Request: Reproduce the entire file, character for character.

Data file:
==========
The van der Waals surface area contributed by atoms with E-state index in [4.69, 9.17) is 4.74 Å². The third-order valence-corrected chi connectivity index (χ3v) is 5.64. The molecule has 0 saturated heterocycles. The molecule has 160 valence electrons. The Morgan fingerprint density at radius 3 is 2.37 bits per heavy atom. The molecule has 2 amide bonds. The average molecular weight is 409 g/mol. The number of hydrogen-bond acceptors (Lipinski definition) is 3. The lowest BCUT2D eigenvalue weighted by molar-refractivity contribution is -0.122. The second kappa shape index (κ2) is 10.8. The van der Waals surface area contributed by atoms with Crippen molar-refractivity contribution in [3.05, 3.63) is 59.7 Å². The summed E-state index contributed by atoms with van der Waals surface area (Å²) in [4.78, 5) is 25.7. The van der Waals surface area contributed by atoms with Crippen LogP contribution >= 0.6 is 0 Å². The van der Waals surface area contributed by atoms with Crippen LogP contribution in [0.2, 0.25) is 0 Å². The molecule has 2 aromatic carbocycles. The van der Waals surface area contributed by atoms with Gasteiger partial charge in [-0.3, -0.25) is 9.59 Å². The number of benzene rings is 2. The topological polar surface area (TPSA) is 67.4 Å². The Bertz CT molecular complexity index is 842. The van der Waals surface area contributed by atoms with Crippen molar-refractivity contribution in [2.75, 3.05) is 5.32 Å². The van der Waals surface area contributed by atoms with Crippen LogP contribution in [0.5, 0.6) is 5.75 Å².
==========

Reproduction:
The van der Waals surface area contributed by atoms with E-state index in [4.69, 9.17) is 4.74 Å². The third-order valence-corrected chi connectivity index (χ3v) is 5.64. The molecule has 0 saturated heterocycles. The molecule has 160 valence electrons. The Morgan fingerprint density at radius 3 is 2.37 bits per heavy atom. The molecule has 2 amide bonds. The average molecular weight is 409 g/mol. The number of hydrogen-bond acceptors (Lipinski definition) is 3. The lowest BCUT2D eigenvalue weighted by molar-refractivity contribution is -0.122. The second kappa shape index (κ2) is 10.8. The van der Waals surface area contributed by atoms with Crippen molar-refractivity contribution in [3.05, 3.63) is 59.7 Å². The summed E-state index contributed by atoms with van der Waals surface area (Å²) in [4.78, 5) is 25.7. The van der Waals surface area contributed by atoms with Crippen LogP contribution >= 0.6 is 0 Å². The van der Waals surface area contributed by atoms with Crippen LogP contribution in [0.2, 0.25) is 0 Å². The molecule has 2 aromatic carbocycles. The van der Waals surface area contributed by atoms with Gasteiger partial charge in [-0.3, -0.25) is 9.59 Å². The number of benzene rings is 2. The topological polar surface area (TPSA) is 67.4 Å². The Bertz CT molecular complexity index is 842. The van der Waals surface area contributed by atoms with Crippen molar-refractivity contribution in [2.75, 3.05) is 5.32 Å². The van der Waals surface area contributed by atoms with Crippen LogP contribution in [0.5, 0.6) is 5.75 Å².